I see it all over the blogosphere. Peeps complaining about their lack of sleep. I credit Susan with the inspiration for this post as she really got me thinking about this topic. She called a challenge to her readers to try to get more sleep. I gleefully accepted.
Next, I wanted to do a little research to enlighten my readers (and myself) on the dangers of too little (or too much) sleep and find some tips on how to get more sleep. But when the chips were down, this post is really just an excuse to publish random (read: evil) photos of friends and family sleeping. Well, that’s not entirely true…it’s a photo journal of what happens when you are sleep-deprived.
Aside from the obvious need for “Beauty Sleep” and mental focus, why do you want optimal amounts of sleep? Well, one reason has to do with weight gain. In particular, weight gain around the middle: You can call it a spare tire, love handles or a beer gut, but there is research that suggests that either too much (>8 or 9 hours) or too little (<7 hours) sleep can bloat your belly. LiveStrong.org just had a post about weight gain and lack of sleep. A recent article in the journal Sleep also found relationship between sleep extremes in minorities <40 years old and abdominal obesity. The medical research is plentiful Sleep is of utmost importance.
I hail from a confirmed line of quasi-insomniacs. My Mom used to nap in the afternoon only to be awake most of the night. My Dad (Hi Dad!) is a self-professed night-owl. I’m working against my DNA.
In recent months my previously acceptable “Sleep Hygiene” (real term) started to slip and I began going to bed later and later. Sadly, this was mainly due to the electronic wonder that is the internet. Whether it’s email, blogs, blogging, Twitter, Facebook or good old-fashioned internet ‘surfing’, I’m on the laptop until late. Frankly speaking, this needs to change.
I stayed up late night after night researching numerous sleep disorder websites (kidding!) to see what they are saying. Here are some recommendations from WebMD regarding sleep hygiene: with my corresponding comments in italics :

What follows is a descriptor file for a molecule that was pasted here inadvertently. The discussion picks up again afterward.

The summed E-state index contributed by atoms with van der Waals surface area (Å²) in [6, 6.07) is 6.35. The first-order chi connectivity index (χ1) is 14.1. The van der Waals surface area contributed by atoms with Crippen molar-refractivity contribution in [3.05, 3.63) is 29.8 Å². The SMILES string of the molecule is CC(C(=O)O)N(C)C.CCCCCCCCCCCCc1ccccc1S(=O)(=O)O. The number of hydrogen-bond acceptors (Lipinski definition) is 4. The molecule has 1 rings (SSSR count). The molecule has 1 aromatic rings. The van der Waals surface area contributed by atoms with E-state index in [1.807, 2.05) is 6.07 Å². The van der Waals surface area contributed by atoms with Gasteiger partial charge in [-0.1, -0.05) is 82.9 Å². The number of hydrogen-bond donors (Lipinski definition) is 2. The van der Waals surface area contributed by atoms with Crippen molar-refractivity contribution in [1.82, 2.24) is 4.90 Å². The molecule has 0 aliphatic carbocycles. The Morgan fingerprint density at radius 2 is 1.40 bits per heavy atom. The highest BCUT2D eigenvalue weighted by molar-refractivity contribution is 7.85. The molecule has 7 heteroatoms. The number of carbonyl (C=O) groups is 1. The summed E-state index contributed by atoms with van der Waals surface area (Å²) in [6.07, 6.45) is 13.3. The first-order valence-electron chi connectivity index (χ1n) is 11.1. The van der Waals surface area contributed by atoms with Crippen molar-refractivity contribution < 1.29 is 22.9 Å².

1. Avoid watching TV, eating, and discussing emotional issues in bed. The bed should be used for sleep and sex only. If not, we can associate the bed with other activities and it often becomes difficult to fall asleep.
Other resources say you shouldn’t even read in bed. I find this a bit harsh. When I get in bed with a good trashy In Touch magazine, I’m out by the second page. They forgot to bring this list into the new millennium…how about Electronic stimulation (NO! NOT THAT KIND!)… the internet vortex!
Even Samantha needs to turn off the laptop and get some shut-eye
2. Minimize noise, light, and temperature extremes during sleep with ear plugs, window blinds, or an electric blanket or air conditioner. Even the slightest nighttime noises or luminescent lights can disrupt the quality of your sleep. Try to keep your bedroom at a comfortable temperature — not too hot (above 75 degrees) or too cold (below 54 degrees).
I’m on board: I use eye-shades and ear plugs
Eye masks and Ear plugs- Must-haves for my beauty sleep.
Question: Why are these “WOMEN’S ear plugs? DOH, of course! They are PINK!
Sadly, eye-masks don’t come in Kitty-sizes.
3. Try not to drink fluids after 8 p.m. This may reduce awakenings due to urination.
Fail. I’m always up in the night to pee and step in cat barf.
What is that inside my water? Chia seeds. Sometimes I like the ‘chew’. Call me crazy.
4. Avoid naps, but if you do nap, make it no more than about 25 minutes about eight hours after you awake. But if you have problems falling asleep, then no naps for you.
I’m not really much of a napper. Well, perhaps sometimes…
Derek is an expert napper.
He naps long enough for BOTH cats to play “KING OF THE HILL”. (That’s Charlotte, RIP <3)
5. Do not expose your self to bright light if you need to get up at night. Use a small night-light instead.